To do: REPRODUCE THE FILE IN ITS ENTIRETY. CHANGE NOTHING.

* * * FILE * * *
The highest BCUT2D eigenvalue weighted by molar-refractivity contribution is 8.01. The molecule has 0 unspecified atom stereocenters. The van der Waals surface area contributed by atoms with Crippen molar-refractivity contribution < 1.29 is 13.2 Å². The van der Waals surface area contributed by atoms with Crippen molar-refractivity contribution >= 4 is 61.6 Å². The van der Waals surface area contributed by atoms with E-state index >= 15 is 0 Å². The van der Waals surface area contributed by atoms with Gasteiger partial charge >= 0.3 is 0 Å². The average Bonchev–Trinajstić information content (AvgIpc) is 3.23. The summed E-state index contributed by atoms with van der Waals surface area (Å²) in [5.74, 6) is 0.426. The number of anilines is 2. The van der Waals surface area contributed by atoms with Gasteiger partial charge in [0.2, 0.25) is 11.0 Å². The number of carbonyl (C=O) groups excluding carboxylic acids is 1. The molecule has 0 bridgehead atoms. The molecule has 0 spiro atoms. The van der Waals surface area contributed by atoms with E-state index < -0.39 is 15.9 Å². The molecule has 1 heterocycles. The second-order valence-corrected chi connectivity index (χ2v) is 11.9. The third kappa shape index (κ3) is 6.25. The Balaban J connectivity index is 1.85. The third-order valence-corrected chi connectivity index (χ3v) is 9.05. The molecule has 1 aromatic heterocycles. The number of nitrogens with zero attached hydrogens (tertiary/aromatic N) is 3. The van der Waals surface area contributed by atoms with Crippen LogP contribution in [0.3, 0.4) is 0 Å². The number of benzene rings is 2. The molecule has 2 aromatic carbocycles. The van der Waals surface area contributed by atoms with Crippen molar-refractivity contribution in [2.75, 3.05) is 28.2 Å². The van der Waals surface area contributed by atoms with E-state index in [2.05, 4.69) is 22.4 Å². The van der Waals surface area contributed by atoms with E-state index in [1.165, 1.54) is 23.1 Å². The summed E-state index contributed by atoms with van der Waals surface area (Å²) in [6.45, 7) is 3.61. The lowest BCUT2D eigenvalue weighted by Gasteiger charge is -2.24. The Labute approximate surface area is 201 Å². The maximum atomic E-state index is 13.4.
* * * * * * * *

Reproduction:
The highest BCUT2D eigenvalue weighted by molar-refractivity contribution is 8.01. The molecule has 0 unspecified atom stereocenters. The van der Waals surface area contributed by atoms with Crippen molar-refractivity contribution < 1.29 is 13.2 Å². The van der Waals surface area contributed by atoms with Crippen molar-refractivity contribution >= 4 is 61.6 Å². The van der Waals surface area contributed by atoms with E-state index >= 15 is 0 Å². The van der Waals surface area contributed by atoms with Gasteiger partial charge >= 0.3 is 0 Å². The average Bonchev–Trinajstić information content (AvgIpc) is 3.23. The summed E-state index contributed by atoms with van der Waals surface area (Å²) in [5.74, 6) is 0.426. The number of anilines is 2. The van der Waals surface area contributed by atoms with Gasteiger partial charge in [0.2, 0.25) is 11.0 Å². The number of carbonyl (C=O) groups excluding carboxylic acids is 1. The molecule has 0 bridgehead atoms. The molecule has 0 spiro atoms. The van der Waals surface area contributed by atoms with E-state index < -0.39 is 15.9 Å². The molecule has 1 heterocycles. The second-order valence-corrected chi connectivity index (χ2v) is 11.9. The third kappa shape index (κ3) is 6.25. The Balaban J connectivity index is 1.85. The third-order valence-corrected chi connectivity index (χ3v) is 9.05. The molecule has 1 aromatic heterocycles. The number of nitrogens with zero attached hydrogens (tertiary/aromatic N) is 3. The van der Waals surface area contributed by atoms with Crippen LogP contribution in [0.3, 0.4) is 0 Å². The number of benzene rings is 2. The molecule has 2 aromatic carbocycles. The van der Waals surface area contributed by atoms with Crippen molar-refractivity contribution in [2.75, 3.05) is 28.2 Å². The van der Waals surface area contributed by atoms with E-state index in [2.05, 4.69) is 22.4 Å². The van der Waals surface area contributed by atoms with E-state index in [1.165, 1.54) is 23.1 Å². The summed E-state index contributed by atoms with van der Waals surface area (Å²) in [6.45, 7) is 3.61. The lowest BCUT2D eigenvalue weighted by Gasteiger charge is -2.24. The Labute approximate surface area is 201 Å². The maximum atomic E-state index is 13.4.